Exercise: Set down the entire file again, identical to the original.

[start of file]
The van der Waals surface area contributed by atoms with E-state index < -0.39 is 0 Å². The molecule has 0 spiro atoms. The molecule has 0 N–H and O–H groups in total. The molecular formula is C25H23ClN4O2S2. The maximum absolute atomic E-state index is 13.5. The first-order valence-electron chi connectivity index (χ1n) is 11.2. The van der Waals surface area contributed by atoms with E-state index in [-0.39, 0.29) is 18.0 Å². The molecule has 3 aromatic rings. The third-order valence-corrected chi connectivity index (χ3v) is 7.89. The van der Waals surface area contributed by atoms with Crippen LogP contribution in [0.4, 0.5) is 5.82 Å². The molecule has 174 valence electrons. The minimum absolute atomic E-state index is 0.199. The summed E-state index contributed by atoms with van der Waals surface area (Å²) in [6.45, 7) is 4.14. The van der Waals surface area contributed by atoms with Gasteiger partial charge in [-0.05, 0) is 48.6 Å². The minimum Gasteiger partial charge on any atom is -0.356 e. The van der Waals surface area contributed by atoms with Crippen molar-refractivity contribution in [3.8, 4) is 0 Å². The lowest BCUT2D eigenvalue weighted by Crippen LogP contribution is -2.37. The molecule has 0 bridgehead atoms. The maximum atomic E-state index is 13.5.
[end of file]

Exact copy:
The van der Waals surface area contributed by atoms with E-state index < -0.39 is 0 Å². The molecule has 0 spiro atoms. The molecule has 0 N–H and O–H groups in total. The molecular formula is C25H23ClN4O2S2. The maximum absolute atomic E-state index is 13.5. The first-order valence-electron chi connectivity index (χ1n) is 11.2. The van der Waals surface area contributed by atoms with E-state index in [-0.39, 0.29) is 18.0 Å². The molecule has 3 aromatic rings. The third-order valence-corrected chi connectivity index (χ3v) is 7.89. The van der Waals surface area contributed by atoms with Crippen LogP contribution in [0.4, 0.5) is 5.82 Å². The molecule has 174 valence electrons. The minimum absolute atomic E-state index is 0.199. The summed E-state index contributed by atoms with van der Waals surface area (Å²) in [6.45, 7) is 4.14. The van der Waals surface area contributed by atoms with Gasteiger partial charge in [-0.05, 0) is 48.6 Å². The minimum Gasteiger partial charge on any atom is -0.356 e. The van der Waals surface area contributed by atoms with Crippen molar-refractivity contribution in [3.8, 4) is 0 Å². The lowest BCUT2D eigenvalue weighted by Crippen LogP contribution is -2.37. The molecule has 0 bridgehead atoms. The maximum atomic E-state index is 13.5.